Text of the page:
Hella Mega tour review – middle-aged pop-punk legends still have guts | Music

Bbetter late than never. It’s been almost three years since pop-punk idols Green Day, Fall Out Boy and Weezer announced their Hella Mega tour and, thanks to Covid-19, it’s only now that the triumvirate are coming to the UK. A crowd of 75,000 gathers under pale gray skies to see the royal family of their kind in one place, preceded by Australian pub rockers Amyl and the Sniffers.

Amy Taylor’s populace aren’t used to the glitz of stadiums and are more suited to places where their full-face rock ‘n’ roll ragers can bounce off walls until they punch you in the chest. The vastness of tonight sadly swallows up much of that strength, and the quartet’s gritty melodies are nowhere near gigantic enough to compensate. At least their vocalist is as lively a frontman as ever, exploring every inch of the massive stage.

Amy Taylor of Amyl and the Sniffers. Photography: Burak Çıngı/Redferns

Promoting the ode to vintage hard rock that is the 2021 album Van Weezer, Rivers Cuomo and company are unrecognizable. The frontman traded his geek chic for a Metallica t-shirt and daddy-rock locks — which is fitting given the vastly improved punch Weezer is bringing tonight. A cover of Enter Sandman embodies this newfound power, though the live surroundings also make classics like Say It Ain’t So and Beverly Hills sound louder and heavier than they’ve ever been.

Weezer's Rivers Cuomo performs at London Stadium
Weezer’s Rivers Cuomo performs at the London Stadium. Photography: Burak Çıngı/Redferns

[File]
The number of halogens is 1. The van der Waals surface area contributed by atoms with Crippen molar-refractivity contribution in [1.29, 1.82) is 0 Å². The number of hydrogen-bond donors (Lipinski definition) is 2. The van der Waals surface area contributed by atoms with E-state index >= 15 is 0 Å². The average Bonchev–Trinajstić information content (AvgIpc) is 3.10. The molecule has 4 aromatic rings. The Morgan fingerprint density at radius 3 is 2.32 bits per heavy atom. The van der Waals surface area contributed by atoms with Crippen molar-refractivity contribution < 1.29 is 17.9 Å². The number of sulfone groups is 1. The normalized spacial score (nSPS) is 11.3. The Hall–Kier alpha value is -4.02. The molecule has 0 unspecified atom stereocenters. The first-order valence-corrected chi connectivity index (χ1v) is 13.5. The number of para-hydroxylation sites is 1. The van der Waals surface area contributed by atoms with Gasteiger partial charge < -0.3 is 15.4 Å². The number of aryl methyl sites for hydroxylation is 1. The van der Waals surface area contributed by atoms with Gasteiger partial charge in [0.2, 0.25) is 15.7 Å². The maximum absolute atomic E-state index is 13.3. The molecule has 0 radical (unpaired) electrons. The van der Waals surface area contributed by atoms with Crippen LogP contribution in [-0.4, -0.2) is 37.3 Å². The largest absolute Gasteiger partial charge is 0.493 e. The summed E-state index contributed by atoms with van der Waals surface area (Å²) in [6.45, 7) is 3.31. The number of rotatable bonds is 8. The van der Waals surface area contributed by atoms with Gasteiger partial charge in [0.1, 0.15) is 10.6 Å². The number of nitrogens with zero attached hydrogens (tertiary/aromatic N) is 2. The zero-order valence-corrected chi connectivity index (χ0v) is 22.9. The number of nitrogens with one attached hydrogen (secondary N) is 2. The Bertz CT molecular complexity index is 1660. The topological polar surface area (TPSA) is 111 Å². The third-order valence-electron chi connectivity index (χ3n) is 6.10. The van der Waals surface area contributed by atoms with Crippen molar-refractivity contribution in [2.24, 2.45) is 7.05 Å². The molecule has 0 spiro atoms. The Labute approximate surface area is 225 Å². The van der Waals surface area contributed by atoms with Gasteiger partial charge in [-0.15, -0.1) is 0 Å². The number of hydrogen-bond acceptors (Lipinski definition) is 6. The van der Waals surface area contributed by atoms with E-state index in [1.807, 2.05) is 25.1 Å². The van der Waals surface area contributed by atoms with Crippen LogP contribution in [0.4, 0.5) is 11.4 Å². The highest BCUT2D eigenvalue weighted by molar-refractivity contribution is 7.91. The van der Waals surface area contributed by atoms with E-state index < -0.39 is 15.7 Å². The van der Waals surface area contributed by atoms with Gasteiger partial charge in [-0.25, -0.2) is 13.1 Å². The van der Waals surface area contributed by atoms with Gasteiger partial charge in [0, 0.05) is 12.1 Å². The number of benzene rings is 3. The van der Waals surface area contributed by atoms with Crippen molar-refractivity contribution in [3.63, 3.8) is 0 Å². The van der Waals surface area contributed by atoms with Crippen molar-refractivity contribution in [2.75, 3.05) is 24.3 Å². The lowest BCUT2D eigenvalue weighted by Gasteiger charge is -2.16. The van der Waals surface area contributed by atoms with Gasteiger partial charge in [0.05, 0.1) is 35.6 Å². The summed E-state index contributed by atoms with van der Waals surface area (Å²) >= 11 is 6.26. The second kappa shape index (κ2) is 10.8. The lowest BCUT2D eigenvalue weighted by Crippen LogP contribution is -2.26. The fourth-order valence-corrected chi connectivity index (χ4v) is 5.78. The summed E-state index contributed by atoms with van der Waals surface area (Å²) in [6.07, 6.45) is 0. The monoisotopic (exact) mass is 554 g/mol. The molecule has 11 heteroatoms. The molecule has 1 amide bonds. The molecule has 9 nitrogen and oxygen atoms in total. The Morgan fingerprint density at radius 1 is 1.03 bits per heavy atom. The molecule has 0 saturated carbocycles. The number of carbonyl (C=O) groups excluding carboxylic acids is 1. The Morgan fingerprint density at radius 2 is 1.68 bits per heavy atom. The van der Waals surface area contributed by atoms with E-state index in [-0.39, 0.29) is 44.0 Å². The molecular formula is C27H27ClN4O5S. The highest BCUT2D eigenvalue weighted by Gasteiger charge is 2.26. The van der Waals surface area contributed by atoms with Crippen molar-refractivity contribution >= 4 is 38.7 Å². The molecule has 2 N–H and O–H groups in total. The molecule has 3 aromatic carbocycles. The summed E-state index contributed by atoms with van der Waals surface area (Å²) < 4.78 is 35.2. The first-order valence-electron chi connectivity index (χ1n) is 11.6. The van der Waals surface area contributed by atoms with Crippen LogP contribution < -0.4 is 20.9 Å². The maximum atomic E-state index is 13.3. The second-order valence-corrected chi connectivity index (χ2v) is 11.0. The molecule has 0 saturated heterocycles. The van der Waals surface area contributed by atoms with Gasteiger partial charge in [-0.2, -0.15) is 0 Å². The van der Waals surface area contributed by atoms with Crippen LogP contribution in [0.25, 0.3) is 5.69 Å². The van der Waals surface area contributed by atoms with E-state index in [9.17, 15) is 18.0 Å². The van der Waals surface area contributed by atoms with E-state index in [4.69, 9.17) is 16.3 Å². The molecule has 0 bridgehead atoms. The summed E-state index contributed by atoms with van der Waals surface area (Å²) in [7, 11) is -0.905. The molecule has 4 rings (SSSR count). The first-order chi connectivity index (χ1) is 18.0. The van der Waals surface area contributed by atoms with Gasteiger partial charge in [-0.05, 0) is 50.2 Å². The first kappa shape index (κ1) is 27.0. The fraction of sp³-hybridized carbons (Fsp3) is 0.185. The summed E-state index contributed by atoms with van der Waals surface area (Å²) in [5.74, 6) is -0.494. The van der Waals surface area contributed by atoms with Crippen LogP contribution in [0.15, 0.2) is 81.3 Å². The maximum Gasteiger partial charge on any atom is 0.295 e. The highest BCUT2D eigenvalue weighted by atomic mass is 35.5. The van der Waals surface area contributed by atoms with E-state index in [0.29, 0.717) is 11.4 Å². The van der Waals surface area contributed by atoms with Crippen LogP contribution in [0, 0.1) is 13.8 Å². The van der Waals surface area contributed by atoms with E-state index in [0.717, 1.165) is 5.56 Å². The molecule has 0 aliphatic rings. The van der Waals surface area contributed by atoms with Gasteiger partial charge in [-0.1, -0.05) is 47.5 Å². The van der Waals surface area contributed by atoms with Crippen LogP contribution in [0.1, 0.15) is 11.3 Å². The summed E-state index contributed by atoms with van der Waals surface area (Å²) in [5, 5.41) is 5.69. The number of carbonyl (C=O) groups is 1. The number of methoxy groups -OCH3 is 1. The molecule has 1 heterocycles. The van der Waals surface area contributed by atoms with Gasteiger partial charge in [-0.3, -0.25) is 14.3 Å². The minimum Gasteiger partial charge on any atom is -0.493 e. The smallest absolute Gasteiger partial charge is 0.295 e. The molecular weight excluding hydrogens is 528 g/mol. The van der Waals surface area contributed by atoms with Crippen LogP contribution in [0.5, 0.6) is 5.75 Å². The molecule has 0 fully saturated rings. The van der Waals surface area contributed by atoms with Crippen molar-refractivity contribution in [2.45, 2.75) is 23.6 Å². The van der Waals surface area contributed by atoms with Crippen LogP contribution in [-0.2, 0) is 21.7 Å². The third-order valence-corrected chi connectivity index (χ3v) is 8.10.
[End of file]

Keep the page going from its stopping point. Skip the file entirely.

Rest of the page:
Fall Out Boy has to decide what his brand is. The Chicagoans have been happily peddling tongue-in-cheek pop-punk (increasingly emphasizing “pop” over the course of their careers) since 2003. Yet they take over their stage in front of an all-black backdrop , and the emergence of a haunted house drum riser for Dance, Dance implies an affinity for horror. Thnks fr th Mmrs, This Ain’t a Scene and My Songs Know What You Did in the Dark all sent the stadium into a frenzy, even if the numbers played in between can’t rise above the archetypes pop punk.

Fall Out Boy's Pete Wentz.
Fall Out Boy’s Pete Wentz. Photography: Burak Çıngı/Redferns

American Idiot, Holiday, Know Your Enemy, Boulevard of Broken Dreams: Green Day kick off with a tetralogy of their greatest hits, and an onslaught of pyrotechnics and crowd repartee only heightens the excitement. While this is a euphoric opening salvo, it also means Californians are peaking early. Their remaining 90 minutes are all diminishing returns and repeat rounds.

When Billie Joe Armstrong carries a fan on stage to play guitar, barely an hour after doing the same only to have another let him sing, there’s an inevitable sense of Groundhog Day boredom. It takes nothing less than Wake Me Up When September Ends, Jesus of Suburbia and Good Riddance (Time of Your Life) in sequence – the latter two featuring enough fireworks to overstimulate an arsonist – to find the top of the game again. beginning of this set. Nonetheless, Billie informs her rabid crowd, “It took us 1,000 days to get here, but we got there!” and the roars back telegraph that many have found it worth the wait.

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